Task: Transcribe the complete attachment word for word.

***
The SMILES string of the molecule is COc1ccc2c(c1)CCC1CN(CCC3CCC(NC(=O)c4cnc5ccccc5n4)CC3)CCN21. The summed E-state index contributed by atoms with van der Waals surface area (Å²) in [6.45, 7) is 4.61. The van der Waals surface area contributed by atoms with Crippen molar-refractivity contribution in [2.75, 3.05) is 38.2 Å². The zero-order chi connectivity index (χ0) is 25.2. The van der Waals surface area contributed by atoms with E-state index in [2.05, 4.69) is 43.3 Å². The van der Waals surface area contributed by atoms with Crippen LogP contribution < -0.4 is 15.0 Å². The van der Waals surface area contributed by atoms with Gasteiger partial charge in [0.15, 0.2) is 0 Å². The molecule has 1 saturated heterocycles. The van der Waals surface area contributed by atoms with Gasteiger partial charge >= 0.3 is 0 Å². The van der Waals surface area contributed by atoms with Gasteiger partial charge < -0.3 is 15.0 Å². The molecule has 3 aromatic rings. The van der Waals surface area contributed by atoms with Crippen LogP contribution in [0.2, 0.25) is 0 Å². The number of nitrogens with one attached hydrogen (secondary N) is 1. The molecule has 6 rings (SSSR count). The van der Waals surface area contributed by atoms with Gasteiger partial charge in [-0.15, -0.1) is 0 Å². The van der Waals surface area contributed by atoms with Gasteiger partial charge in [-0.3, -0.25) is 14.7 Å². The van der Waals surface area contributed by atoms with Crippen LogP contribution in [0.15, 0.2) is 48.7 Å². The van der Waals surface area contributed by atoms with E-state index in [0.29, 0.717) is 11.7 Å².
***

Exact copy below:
The SMILES string of the molecule is COc1ccc2c(c1)CCC1CN(CCC3CCC(NC(=O)c4cnc5ccccc5n4)CC3)CCN21. The summed E-state index contributed by atoms with van der Waals surface area (Å²) in [6.45, 7) is 4.61. The van der Waals surface area contributed by atoms with Crippen molar-refractivity contribution in [2.75, 3.05) is 38.2 Å². The zero-order chi connectivity index (χ0) is 25.2. The van der Waals surface area contributed by atoms with E-state index in [2.05, 4.69) is 43.3 Å². The van der Waals surface area contributed by atoms with Crippen LogP contribution < -0.4 is 15.0 Å². The van der Waals surface area contributed by atoms with Gasteiger partial charge in [0.15, 0.2) is 0 Å². The molecule has 1 saturated heterocycles. The van der Waals surface area contributed by atoms with Gasteiger partial charge >= 0.3 is 0 Å². The van der Waals surface area contributed by atoms with Gasteiger partial charge < -0.3 is 15.0 Å². The molecule has 3 aromatic rings. The van der Waals surface area contributed by atoms with Crippen LogP contribution in [0.2, 0.25) is 0 Å². The number of nitrogens with one attached hydrogen (secondary N) is 1. The molecule has 6 rings (SSSR count). The van der Waals surface area contributed by atoms with Gasteiger partial charge in [-0.15, -0.1) is 0 Å². The van der Waals surface area contributed by atoms with Gasteiger partial charge in [-0.3, -0.25) is 14.7 Å². The van der Waals surface area contributed by atoms with Crippen LogP contribution in [0.15, 0.2) is 48.7 Å². The van der Waals surface area contributed by atoms with E-state index in [0.29, 0.717) is 11.7 Å².